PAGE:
In the M > N/2 case, where O(M) == O(N), there are several fast ways to compute the complement. In the code shown below, for brevity I have only included an example of procedure S(M,N) coded inline in main(). Fisher-Yates shuffle is O(M) and is illustrated in main answer to related question #196017. Other previous related questions: #158716 and #54059.

The reason that S(M,N) takes O(M) time instead of O(N) time when M < N/2 is that, as described in Coupon-collector's problem the expectation E(t_k) is kH_k, from which E(t_{k/2}) = k(H_k - H_{k/2}) or about k*(ln(k)-ln(k/2)+O(1)) = k*(ln(k/(k/2))+O(1)) = k*(ln(2)+O(1)) = O(k).

Procedure S(k,N): [The body of this procedure is the dozen lines after the comment "Gen M distinct random numbers" in the code below.] Allocate and initialize three M+1-element integer arrays H, L, and V to all -1 values. For i=0 to M-1: Put a random value v into V[i] and into the sentinel node V[-1]. Get one of M list heads from H[v%M] and follow that list until finding a match to v. If the match is at V[-1] then v is a new value; so update list head H[v%M] and list link L[i]. If the match is not at V[-1], get and test another v, etc.

Each "follow the list" step has expected cost O(1) because at each step except the last, average list length is less than 1. (At end of processing, the M lists contain M elements, so average length gradually rises to exactly 1.)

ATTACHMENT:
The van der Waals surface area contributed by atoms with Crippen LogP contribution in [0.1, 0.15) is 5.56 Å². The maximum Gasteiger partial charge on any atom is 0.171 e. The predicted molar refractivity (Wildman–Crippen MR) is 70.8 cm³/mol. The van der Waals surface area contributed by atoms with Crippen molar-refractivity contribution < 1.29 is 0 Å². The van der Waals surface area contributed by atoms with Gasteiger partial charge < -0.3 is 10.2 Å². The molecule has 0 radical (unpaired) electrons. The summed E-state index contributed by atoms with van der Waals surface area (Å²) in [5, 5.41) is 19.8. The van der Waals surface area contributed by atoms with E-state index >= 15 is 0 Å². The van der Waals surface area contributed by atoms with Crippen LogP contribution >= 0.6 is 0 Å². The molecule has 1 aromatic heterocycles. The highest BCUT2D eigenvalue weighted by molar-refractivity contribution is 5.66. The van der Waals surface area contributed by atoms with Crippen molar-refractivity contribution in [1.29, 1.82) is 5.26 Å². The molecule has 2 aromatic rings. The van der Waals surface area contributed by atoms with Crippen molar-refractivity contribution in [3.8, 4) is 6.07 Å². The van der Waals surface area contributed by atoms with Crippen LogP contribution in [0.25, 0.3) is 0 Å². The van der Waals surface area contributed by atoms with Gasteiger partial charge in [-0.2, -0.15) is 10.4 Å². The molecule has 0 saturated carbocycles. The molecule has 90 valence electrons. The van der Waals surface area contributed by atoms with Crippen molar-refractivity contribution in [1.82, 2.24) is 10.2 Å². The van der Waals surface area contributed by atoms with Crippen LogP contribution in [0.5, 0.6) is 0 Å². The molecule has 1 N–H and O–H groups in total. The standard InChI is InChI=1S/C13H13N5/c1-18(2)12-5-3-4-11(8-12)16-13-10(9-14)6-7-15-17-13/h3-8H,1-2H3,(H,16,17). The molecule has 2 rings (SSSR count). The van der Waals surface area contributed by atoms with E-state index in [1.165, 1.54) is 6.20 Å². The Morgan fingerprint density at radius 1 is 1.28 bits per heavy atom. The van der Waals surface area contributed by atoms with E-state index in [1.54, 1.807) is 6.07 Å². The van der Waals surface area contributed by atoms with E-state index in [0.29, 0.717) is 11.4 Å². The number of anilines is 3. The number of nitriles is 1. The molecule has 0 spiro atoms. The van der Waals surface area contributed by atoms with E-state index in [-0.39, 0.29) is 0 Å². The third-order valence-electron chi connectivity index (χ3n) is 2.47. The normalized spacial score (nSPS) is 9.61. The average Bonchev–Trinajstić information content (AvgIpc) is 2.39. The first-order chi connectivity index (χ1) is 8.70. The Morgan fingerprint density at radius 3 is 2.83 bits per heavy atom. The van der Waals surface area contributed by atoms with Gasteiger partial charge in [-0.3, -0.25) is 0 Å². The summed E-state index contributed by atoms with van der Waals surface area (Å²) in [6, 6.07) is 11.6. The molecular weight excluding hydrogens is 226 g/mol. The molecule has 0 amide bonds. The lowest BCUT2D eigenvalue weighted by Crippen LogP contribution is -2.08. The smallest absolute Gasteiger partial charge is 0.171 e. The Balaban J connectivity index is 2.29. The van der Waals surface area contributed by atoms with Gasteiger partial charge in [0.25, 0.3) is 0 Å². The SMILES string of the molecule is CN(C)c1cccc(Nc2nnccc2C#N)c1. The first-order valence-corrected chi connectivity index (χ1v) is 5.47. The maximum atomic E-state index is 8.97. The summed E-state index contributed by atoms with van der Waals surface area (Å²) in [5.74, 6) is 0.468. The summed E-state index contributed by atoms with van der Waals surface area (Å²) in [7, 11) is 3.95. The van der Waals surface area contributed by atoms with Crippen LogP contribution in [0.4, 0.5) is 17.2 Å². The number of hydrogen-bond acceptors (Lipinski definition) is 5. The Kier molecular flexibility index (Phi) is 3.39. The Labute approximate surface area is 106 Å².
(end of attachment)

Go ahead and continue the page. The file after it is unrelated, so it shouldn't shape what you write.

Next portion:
// randomMofN - jiw 8 Nov 2011
// Re: https://stackoverflow.com/questions/1608181/
#include <stdlib.h>
#include <stdio.h>
int main(int argc, char *argv[]) {
int h, i, j, tM, M, N, par=0, *H, *L, *V, cxc=0;
// Get M and N values
++par; M = 42;  if (argc > par) M = atoi(argv[par]);
++par; N = 137; if (argc > par) N = atoi(argv[par]);
tM = 3*M+3;
H = malloc(tM*sizeof(int));
printf ("M = %d,  N = %d  %s\n", M, N, H?"":"\nmem error");
if (!H) exit(13);
for (i=0; i<tM; ++i)           // Init arrays to -1's
H[i] = -1;
L = H+M;  V = L+M;

// Gen M distinct random numbers
for (i=0; i<M; ++i) {
do {
++cxc;                     // complexity counter
V[-1] = V[i] = random()%N;
h = V[i]%M;                // h = list-head index
j = H[h];
while (V[j] != V[i])
j = L[j];
} while (j>=0);
L[i] = H[h];
H[h] = i;
}

// Print results
for (j=i=0; i<M; ++i) {
j += printf ("%4d ", V[i]);
if (j>66) j = printf ("\n");
}
printf ("\ncxc %d\n", cxc);
return 0;
}

i like the Floyd algorithm.

but we can take all the random number from 0 to M (an not to in) :

#define M 10
#define N 100

unsigned char is_used[N] = { 0 }; /* flags */
int in, im;

im = 0;

for (in = N - M; in < N && im < M; ++in) {
int r = rand() % (N + 1); /* generate a random number 'r' */

while (is_used[r])
{
/* we already have 'r' */
r = rand() % (N + 1);
}
vektor[im++] = r + 1; /* +1 since your range begins from 1 */
is_used[r] = 1;
}

assert(im == M);

Generate first and second digits separately. Shuffle them later if required. (syntax from memory)

int vektor[10];
int i = 0;

while(i < 10) {
int j = rand() % 10;
if (vektor[j] == 0) { vektor[j] = rand() % 10 + j * 10; i ++;}
}

However, the numbers will be nearly apart by n, 0 < n < 10.

Or else, you need to keep the numbers sorted (O(n log n)), so that newly generated can be quickly checked for presence (O(log n)).